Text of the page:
Your Town Tomorrow

It has been over three hundred years since Count Ponchartrain sent word back to Paris describing Detroit’s landscape as “...so temperate, so fertile and so beautiful that it may justly be called the earthly paradise of North America.” It was Ponchartrain’s countrymen who found this land so hospitable they lay out “ribbon farms” which bil¬lowed from the river in strips up to a mile inland. It was these farms which were paved over and built upon once the industrial age came; the age of Henry Ford and his automobile. But despite the concrete and the trampling of people, the land never went away; it simply lay dormant, and given the opportunity it shows itself again. It creeps through the crevices to again exert its dominance. And people once more see it’s beauty and find a need for it’s rich soil.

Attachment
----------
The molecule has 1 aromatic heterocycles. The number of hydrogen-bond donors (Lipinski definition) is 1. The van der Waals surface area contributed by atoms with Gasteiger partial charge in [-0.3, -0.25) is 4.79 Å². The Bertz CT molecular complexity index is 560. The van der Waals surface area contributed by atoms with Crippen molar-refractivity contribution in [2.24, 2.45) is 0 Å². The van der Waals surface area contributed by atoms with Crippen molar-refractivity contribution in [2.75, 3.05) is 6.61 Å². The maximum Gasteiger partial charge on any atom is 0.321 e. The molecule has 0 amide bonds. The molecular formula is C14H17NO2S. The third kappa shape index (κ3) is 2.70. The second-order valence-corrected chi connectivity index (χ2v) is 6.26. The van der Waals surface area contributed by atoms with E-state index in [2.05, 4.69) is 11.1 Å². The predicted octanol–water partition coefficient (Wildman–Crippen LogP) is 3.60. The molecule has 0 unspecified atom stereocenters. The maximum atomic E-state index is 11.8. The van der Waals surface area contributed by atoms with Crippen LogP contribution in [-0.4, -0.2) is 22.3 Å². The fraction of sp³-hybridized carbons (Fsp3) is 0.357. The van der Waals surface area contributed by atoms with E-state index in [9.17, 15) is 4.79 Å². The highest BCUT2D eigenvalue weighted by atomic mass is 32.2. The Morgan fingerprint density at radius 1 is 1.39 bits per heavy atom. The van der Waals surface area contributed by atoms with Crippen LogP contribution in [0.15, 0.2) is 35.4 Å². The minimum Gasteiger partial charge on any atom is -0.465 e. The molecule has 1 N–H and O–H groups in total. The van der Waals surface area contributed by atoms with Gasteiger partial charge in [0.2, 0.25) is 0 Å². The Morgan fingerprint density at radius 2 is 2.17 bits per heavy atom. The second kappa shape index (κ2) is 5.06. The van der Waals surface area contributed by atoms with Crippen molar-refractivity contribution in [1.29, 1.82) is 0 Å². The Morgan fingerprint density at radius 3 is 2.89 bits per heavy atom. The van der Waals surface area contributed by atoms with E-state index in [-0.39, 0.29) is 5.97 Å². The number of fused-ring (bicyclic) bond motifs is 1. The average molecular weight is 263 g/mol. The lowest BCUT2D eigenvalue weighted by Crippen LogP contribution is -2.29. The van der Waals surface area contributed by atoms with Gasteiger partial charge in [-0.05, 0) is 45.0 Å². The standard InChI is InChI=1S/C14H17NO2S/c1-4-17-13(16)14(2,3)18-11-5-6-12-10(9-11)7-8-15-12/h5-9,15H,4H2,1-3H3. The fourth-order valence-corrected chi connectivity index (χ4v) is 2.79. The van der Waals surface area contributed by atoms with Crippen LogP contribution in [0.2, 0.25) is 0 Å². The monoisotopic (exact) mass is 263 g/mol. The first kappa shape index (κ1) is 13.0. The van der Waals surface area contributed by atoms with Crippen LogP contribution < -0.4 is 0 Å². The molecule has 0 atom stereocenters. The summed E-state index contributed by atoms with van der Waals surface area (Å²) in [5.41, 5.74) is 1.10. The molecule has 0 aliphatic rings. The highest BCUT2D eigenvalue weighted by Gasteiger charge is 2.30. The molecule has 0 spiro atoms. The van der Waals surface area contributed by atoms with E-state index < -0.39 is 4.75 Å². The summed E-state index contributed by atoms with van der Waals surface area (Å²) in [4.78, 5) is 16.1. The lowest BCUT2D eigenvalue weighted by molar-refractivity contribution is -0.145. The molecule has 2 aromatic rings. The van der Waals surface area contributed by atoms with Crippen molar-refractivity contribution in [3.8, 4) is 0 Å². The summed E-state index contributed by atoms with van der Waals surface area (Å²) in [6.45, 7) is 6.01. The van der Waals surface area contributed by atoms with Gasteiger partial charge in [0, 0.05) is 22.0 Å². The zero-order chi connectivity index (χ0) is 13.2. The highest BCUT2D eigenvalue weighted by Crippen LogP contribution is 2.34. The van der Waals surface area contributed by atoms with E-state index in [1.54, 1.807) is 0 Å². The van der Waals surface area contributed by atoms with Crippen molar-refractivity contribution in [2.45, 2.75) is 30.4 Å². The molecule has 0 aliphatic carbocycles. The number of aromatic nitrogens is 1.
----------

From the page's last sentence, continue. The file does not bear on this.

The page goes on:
Corine Vermeulen is a Dutch photographer who continues to focus her lens on Detroit’s shifting social and geographic ecologies.

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